Newborns are so tiny!  Without their onesies, sleepers and blankets swaddling them, there’s nothing to them. No fat, very little hair and a teeny voice. So quickly you forget all these things.  Then your 7 year old holds one and you just about loose it right then and there.

Eliana's Quilt

This quilt was made for one such tiny girl who were were so lucky to finally meet today. Welcome Eli!


I don’t know about this quilt.  The colors are too muted, everything blends together and the binding is boring. I did have a ton of fun making it though.

Up Close of Free Motion Quilting

I decided that stippling or meandering is addictive.  I can’t wait to do it again. I feel artistic when I’m doing it.  I feel free and creative.  No lines to follow.  You can go fast or slow- whatever works best for you.

This is my first quilt using the technique of free motion quilting.  I love this video. I do have to warn you- this method uses a ton of thread!  I loaded 4 bobbins for this 45″ square quilt and I used every one of them.  Maybe as I get better with more practice, I may learn to use less.  I am going to get my thread here from now on.  It’s just too expensive otherwise and I can never remember to get it during those dumb “sales”.

Baby Quilt

Moving on. I have another baby quilt to make and of course my skirt so I better get my tush off the Mac and to the sewing table!

Oh, before I forget, here are the specifics:

1.) Quilt is a made of cotton with Warm and White for batting and flannel for the back.

2.) Free Motion Quilting (FMQ) is really a piece of cake once you remember to:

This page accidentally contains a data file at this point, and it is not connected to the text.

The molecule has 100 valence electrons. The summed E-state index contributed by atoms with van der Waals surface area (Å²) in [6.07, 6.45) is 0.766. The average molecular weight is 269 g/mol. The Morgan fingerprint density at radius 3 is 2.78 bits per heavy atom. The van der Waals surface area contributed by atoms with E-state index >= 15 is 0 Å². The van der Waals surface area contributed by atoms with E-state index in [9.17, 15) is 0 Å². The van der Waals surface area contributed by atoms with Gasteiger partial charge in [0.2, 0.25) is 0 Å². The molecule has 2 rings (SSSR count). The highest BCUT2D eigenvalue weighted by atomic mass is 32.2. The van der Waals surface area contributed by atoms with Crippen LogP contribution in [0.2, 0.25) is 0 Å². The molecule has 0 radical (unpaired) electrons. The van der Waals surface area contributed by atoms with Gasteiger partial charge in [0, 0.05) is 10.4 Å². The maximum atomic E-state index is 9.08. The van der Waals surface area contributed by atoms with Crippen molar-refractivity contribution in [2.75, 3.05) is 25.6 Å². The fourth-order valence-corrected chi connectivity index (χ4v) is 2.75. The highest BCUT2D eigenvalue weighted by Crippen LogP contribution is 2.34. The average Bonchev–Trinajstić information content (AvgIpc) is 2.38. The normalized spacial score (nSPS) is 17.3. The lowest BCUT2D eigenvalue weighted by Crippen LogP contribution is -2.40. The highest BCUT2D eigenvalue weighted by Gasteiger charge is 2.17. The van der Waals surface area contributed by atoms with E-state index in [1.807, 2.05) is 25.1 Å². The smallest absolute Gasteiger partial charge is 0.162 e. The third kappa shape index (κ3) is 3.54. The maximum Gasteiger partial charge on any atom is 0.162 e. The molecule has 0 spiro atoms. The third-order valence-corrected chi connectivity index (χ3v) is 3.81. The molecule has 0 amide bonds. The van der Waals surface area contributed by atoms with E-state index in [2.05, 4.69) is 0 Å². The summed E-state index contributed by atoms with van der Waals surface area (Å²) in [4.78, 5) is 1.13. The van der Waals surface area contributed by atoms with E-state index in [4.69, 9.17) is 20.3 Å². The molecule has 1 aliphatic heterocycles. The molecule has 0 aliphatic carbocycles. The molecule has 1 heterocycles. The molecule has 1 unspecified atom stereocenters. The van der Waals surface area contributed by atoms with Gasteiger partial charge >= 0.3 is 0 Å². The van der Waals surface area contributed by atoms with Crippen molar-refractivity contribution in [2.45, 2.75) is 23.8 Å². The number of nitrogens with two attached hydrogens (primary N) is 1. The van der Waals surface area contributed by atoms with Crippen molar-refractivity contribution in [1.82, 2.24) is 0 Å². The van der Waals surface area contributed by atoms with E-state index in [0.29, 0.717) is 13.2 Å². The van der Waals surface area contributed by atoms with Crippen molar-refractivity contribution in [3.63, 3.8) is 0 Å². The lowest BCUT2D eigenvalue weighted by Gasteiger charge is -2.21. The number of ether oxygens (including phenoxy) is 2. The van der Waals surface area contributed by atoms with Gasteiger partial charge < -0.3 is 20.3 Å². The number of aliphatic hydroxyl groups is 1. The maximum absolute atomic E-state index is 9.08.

a.) Go at a consistent speed.  Too fast and you’ll skip stitches.  Too slow and you’ll get a knot of thread.

b.) Load tons of bobbins.

c.) Lower feed dogs and use darning foot.  FMQ is not possible without these two!

d.) Use a sharp needle!

3.) I used my Singer 15-91 for the quilting and I loved it.  I tried using my other machines, but Stella was so smooth, fast and her bobbin holds a ton.

4.) I used Amy Butler’s free Lotus Brick Path Quilt Pattern which can be found here.

5.) My rectangles were the same as in the pattern: 4½ x 7 ½.  I have 11 rows and each row had 7 rectangles= 77 total rectangles of 9 different fabrics.

6.) Nine different fabrics weren’t enough.  Should have used 12.  It was too hard to vary the pattern.

7.) Should have used sashing between the rows or a border or something.  Pattern was muted.

8.) Used my ½” bias tape maker for the binding and machine stitched it on- both front and back.  Should have did it by hand and made my binding a little wider.  (2½ inches like she suggests.)

The End!


7 responses to this post.

  1. Muted isn’t a bad thing. I think it’s pretty! It’s funny….everyone (including myself) who tried free motion quilting seems to be surprised at how fun it is. I know I wasn’t expecting to enjoy it so much!


  2. Posted by Christine on July 29, 2009 at 4:36 pm

    Love it! Thanks for all the detailed information. I finally have a sewing machine where I can try FMQ and I am planning on trying it soon. Your tips will be helpful.


  3. I think it’s lovely. It doesn’t look too muted to me.


  4. Posted by fini on August 1, 2009 at 12:49 pm

    OMG this is so nice! I want one for myself!!


  5. thanx for this post and the fantastic skirt pattern link.
    I am XL loud and proud as well.


  6. Posted by Sarah on August 4, 2009 at 10:47 pm

    LOVE the blanket, you’re so talented! I feel like I say that every time I comment, but really I’m so impressed with everything you do!


  7. It’s beautiful. I love the muted colours – it reminds me of the way a picnic blanket can look all multi-coloured when the sun’s rays shone through the trees onto it. Does that make any sense?


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